Charge transport in crystalline organic semiconductors is intrinsically limited by the presence of large thermal molecular motions, which are a direct consequence of the weak van der Waals intermolecular interactions. These lead to an original regime of transport called transient localization, sharing features of both localized and itinerant electron systems. After a brief review of experimental observations that pose a challenge to the theory, we concentrate on a commonly studied model which describes the interaction of the charge carriers with intermolecular vibrations. We present different theoretical approaches that have been applied to the problem in the past, and then turn to more modern approaches that are able to capture the key microscopic phenomenon at the origin of the puzzling experimental observations, i.e., the quantum localization of the electronic wavefunction at timescales shorter than the typical molecular motions. We describe in particular a relaxation time approximation which clarifies how the transient localization due to dynamical molecular motions relates to the Anderson localization realized for static disorder, and allows us to devise strategies to improve the mobility of actual compounds. The relevance of the transient localization scenario to other classes of systems is briefly discussed.

The Transient Localization Scenario for Charge Transport in Crystalline Organic Materials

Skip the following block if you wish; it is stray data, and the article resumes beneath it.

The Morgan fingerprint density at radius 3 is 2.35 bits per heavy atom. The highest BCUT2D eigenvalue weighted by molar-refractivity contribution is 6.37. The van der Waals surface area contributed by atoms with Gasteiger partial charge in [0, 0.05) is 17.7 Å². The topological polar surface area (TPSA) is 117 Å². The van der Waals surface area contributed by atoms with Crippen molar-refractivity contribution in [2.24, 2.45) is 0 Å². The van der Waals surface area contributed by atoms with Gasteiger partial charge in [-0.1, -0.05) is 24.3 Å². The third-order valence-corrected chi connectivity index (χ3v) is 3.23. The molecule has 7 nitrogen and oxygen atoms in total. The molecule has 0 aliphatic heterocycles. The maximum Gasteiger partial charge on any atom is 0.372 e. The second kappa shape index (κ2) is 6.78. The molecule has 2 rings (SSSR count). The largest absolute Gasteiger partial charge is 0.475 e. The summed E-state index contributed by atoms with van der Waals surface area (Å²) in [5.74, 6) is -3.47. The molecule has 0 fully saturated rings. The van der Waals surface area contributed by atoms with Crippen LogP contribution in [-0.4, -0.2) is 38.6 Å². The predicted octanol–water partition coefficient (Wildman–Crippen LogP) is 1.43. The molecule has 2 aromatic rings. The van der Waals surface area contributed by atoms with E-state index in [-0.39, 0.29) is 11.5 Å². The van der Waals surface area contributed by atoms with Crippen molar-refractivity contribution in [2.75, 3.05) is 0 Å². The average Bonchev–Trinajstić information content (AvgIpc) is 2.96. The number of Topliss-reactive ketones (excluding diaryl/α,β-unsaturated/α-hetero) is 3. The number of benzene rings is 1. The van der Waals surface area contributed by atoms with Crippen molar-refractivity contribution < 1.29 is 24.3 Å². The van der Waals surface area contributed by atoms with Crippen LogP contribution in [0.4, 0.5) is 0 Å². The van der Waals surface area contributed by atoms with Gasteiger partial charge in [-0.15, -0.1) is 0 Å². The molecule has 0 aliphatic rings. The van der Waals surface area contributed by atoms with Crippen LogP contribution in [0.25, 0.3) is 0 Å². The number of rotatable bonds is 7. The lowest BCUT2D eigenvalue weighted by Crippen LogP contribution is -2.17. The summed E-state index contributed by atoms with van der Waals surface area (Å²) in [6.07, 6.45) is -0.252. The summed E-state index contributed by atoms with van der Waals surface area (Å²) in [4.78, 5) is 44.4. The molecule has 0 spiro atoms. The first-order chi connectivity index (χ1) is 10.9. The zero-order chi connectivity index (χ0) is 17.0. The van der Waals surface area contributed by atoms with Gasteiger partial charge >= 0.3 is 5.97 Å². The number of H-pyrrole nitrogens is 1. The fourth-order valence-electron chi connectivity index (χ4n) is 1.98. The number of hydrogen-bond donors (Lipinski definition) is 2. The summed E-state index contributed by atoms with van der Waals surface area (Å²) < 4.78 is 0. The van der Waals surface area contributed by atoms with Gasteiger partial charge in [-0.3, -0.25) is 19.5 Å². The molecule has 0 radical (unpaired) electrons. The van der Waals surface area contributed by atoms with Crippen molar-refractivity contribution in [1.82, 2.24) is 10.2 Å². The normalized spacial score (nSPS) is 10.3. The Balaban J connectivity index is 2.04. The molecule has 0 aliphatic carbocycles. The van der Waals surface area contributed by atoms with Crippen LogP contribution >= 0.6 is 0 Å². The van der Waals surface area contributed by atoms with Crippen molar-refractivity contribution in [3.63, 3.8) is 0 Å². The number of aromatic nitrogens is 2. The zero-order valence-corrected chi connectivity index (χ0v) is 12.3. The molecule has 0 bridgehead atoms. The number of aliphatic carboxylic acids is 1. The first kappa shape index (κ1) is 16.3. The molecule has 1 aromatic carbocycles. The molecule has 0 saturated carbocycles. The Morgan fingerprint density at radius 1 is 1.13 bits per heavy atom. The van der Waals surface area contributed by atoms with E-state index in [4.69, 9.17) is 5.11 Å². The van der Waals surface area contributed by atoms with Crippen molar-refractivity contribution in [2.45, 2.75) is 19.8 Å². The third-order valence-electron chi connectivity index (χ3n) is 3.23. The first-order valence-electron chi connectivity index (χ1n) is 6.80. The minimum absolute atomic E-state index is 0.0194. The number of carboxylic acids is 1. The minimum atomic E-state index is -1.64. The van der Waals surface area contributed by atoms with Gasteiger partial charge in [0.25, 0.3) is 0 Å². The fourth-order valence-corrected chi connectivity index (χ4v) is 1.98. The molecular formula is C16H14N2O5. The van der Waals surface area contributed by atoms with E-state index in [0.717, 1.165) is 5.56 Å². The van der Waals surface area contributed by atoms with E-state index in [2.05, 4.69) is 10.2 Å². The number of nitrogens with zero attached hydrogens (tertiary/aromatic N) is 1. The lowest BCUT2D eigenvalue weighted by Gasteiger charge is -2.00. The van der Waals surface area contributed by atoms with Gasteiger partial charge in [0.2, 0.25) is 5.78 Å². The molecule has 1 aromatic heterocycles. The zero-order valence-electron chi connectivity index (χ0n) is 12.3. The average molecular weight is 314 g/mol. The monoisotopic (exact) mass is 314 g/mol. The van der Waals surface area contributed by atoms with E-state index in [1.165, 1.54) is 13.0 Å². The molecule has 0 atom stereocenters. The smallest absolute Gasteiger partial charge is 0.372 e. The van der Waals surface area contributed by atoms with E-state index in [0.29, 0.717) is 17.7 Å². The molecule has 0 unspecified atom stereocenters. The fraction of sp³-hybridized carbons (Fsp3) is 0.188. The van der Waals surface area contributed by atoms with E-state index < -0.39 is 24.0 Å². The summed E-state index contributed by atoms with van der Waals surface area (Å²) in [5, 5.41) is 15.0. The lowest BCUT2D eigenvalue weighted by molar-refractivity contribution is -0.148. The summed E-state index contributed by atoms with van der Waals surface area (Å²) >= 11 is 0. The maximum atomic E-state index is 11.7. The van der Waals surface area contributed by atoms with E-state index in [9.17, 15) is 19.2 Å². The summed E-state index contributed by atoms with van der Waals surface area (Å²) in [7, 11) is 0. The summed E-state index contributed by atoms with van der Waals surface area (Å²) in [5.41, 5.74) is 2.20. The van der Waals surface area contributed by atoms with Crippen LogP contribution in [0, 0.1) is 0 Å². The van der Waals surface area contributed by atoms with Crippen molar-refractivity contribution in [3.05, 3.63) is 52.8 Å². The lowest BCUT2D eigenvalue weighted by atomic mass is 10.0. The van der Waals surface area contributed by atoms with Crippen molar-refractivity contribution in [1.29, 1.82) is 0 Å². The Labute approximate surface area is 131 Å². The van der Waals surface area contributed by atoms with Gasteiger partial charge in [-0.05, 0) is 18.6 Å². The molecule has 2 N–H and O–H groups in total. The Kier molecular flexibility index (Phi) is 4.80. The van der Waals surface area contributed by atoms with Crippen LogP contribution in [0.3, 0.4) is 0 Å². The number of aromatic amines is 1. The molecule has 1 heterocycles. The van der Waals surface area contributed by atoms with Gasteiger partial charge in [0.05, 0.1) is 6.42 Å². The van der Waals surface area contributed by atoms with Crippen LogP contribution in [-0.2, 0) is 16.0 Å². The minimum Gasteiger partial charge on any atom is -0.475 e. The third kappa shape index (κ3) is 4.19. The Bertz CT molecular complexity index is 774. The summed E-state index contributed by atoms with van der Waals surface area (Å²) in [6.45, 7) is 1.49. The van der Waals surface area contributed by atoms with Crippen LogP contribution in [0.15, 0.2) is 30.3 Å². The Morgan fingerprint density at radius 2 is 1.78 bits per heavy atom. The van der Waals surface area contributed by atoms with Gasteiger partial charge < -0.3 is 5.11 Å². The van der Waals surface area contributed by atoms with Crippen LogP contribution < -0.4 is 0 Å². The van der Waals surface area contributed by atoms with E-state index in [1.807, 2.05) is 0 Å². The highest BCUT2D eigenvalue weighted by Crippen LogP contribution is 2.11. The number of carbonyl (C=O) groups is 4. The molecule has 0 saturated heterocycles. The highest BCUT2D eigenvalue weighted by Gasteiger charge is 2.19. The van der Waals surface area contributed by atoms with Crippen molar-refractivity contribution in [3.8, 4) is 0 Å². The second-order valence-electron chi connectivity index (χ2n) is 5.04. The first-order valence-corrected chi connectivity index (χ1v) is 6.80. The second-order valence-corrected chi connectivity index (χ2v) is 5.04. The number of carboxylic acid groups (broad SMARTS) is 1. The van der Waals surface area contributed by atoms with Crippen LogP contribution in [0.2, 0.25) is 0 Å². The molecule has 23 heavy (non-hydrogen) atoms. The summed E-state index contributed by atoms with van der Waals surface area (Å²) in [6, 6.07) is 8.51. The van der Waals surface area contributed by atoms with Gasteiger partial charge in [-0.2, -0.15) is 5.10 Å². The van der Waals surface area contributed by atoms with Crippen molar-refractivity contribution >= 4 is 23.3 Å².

CIUCHI, SERGIO
2016-01-01

Abstract

Charge transport in crystalline organic semiconductors is intrinsically limited by the presence of large thermal molecular motions, which are a direct consequence of the weak van der Waals intermolecular interactions. These lead to an original regime of transport called transient localization, sharing features of both localized and itinerant electron systems. After a brief review of experimental observations that pose a challenge to the theory, we concentrate on a commonly studied model which describes the interaction of the charge carriers with intermolecular vibrations. We present different theoretical approaches that have been applied to the problem in the past, and then turn to more modern approaches that are able to capture the key microscopic phenomenon at the origin of the puzzling experimental observations, i.e., the quantum localization of the electronic wavefunction at timescales shorter than the typical molecular motions. We describe in particular a relaxation time approximation which clarifies how the transient localization due to dynamical molecular motions relates to the Anderson localization realized for static disorder, and allows us to devise strategies to improve the mobility of actual compounds. The relevance of the transient localization scenario to other classes of systems is briefly discussed.
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Utilizza questo identificativo per citare o creare un link a questo documento: https://hdl.handle.net/11697/107003
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